Jim’s Tech Talk
By Jim Langley
The following technical question arrived the other day. It’s a good one because going to lower (easier) gearing is something most cyclists must do sooner or later. I provide some ideas below in my reply. Please chime in with your lower gearing advice for Joe and others in the same situation in the comments.
“I am 71 and my wife is 72, and we live in western North Carolina where hills are just part of life. I read your article “Going to Lower Gearing on My Gravel Bike” https://www.roadbikerider.com/lower-gearing-gravel-bike/ with much interest as we too are faced with the hills, age, and respect for our knees.
In the article you cautioned “you also must be sure to never try to shift onto the 40 when you are on your large chainring! If you do that you could damage the drivetrain.” I fully understand the reason for this. But I am more interested in lower gearing than high gearing.
Here is my question:
What if I have the chain long enough so as not to get into the problem if I use the 46 chainring and 40 tooth cassette by using the H derailleur limit screw to eliminate the offending small cassette rings to overcome the excessively slack chain? Any idea of how many rings I would lose?
Thanks for all you do for the bicycle world!
Nice to hear from you Joe. Let me run some ideas by you:
On “cross chaining”
The first one is that a lot of people would say that you don’t want to use that large chainring/large cassette cog gear because it puts the chain at an extreme crossover angle – from the far right in front to the far left in back. That’s when you’ll have the most wear and tear on the chain, cog and ring. But there are others who ride in that gear and don’t worry about it. So you can make your own mind up about that.
Your slack chain idea
Regarding running a slack chain, in my experience, what you propose to do is something that’s difficult to predict the result of without trying it. Luckily with the chain “quick links” we have today (sometimes called “master links” even though those are for non-derailleur bikes), you can test different chain lengths fairly easily.
For this I keep a few used/old quick links in different sizes (9-/10-/11-sp) on hand. That way you aren’t sacrificing the new quick link that came with your chain to test potential drivetrain improvements (these used quick links are great for sizing new chains too). Note that most quick links are supposed to be used once only. If you have one that’s made to be used repeatedly, then no worries using it twice or more.
So what you could do is try a longer chain on your bike with the gearing you want to run and see for yourself how that big/big gear works and how much slack there is when the chain is on the smaller cogs.
Note that having a little slack in the chain on the smaller cogs may be something you hardly notice. I remember in the early 1980s that the Colombian team in the Tour de France ran slack chains because they believed it reduced drivetrain friction and gave them an advantage.
Stopping the derailleur from shifting to the smallest cogs
You’re right that you can turn in the H screw to limit the rear derailleur’s range and keep the chain from going down to the cogs where there’s more slack than you want.
However, depending on how many cogs you block out, one issue might be slack in the shift cable. Since the derailleur spring isn’t able to return the derailleur to its full range (the smallest cog), there will be extra shifts/clicks of the lever. And if you mistakenly shift further than the derailleur can move, it will create slack in the cable. It’s possible that the slack could allow the shift cable end to change position inside the lever as a result and that could cause shifting hiccups, maybe even a cable issue.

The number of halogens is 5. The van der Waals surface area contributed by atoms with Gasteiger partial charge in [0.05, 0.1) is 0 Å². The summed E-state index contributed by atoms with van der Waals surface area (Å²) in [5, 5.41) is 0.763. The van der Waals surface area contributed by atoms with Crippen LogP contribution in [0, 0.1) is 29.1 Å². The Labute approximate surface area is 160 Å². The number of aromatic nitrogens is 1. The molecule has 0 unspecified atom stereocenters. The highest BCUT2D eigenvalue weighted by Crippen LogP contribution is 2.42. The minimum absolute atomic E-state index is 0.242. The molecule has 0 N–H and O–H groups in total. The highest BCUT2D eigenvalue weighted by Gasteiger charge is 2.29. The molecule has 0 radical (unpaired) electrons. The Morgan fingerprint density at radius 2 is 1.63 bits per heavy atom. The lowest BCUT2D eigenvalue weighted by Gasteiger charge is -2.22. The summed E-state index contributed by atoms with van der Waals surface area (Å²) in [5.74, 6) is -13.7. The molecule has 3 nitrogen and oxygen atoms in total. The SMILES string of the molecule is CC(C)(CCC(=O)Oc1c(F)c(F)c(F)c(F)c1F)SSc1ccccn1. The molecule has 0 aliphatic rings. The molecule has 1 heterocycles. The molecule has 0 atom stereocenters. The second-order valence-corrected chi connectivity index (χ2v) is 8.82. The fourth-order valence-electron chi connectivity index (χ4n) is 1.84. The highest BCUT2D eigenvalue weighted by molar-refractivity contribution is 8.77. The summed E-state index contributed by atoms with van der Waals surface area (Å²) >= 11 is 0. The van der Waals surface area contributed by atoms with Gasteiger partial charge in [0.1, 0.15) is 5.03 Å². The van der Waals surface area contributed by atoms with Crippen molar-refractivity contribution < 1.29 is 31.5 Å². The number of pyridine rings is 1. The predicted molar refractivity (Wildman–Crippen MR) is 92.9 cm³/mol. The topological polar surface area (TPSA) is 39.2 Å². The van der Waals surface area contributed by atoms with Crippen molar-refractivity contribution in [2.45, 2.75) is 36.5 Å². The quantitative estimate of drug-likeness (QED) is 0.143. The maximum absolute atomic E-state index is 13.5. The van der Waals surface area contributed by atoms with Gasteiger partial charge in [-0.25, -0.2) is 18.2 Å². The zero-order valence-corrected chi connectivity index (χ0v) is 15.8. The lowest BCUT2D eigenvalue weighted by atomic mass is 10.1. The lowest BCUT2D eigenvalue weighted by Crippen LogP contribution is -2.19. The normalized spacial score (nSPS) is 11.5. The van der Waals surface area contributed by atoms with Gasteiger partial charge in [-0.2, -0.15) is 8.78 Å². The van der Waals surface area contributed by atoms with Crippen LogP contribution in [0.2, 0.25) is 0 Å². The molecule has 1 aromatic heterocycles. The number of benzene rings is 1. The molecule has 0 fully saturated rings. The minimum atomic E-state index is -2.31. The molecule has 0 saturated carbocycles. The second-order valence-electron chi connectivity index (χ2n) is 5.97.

To prevent this you could readjust the cable tension so that the lever starts shifting at whatever cog you limit the derailleur to.
Maybe a better idea
But after all this you might still find with this experiment that the top pulley runs into the largest cassette cog – and if not on every shift, enough to potentially wear it or cause poor shifting.
So, instead of going with the slack chain method, you might want to instead buy a Wolf Tooth RoadLink derailleur hanger extender. I think that will solve any possible shifting issues with no worries about a slack chain or pulley interference issues. Because it drops the rear derailleur lower providing the clearance needed for shifting into all cog/ring combinations.
I almost forgot to mention that your rear derailleur capacity is part of planning lower gearing. Derailleurs usually have specifications you can find by searching on the brand and model of your derailleur. They tell the largest cassette cog the derailleur can handle and also its total chain wrap capacity.
The largest cassette cog is easy to understand. If it says 42T it means it’s rated to be able to shift up to a 42 tooth cassette cog. What total capacity refers to is how much chain the derailleur can wrap, which tells you if you’ll end up with slack in the chain or if the derailleur will be able to remove it.
To determine that you subtract the number of teeth on the small chainring from those on the large ring and add that to the difference between the largest and smallest cassette cogs. So for example, if you have a 46/30 crankset and an 11-40 cassette, you get 16 + 29 = 45.
I hope these thoughts help Joe and I look forward to hearing what you decided to go with and how it worked out for you.
Jim Langley is RBR’s Technical Editor. A pro mechanic & cycling writer for more than 40 years, he’s the author of Your Home Bicycle Workshop in the RBR eBookstore. Tune in to Jim’s popular YouTube channel for wheel building & bike repair how-to’s. Jim’s also known for his cycling streak that ended in February 2022 with a total of 10,269 consecutive daily rides (28 years, 1 month and 11 days of never missing a ride). Click to read Jim’s full bio.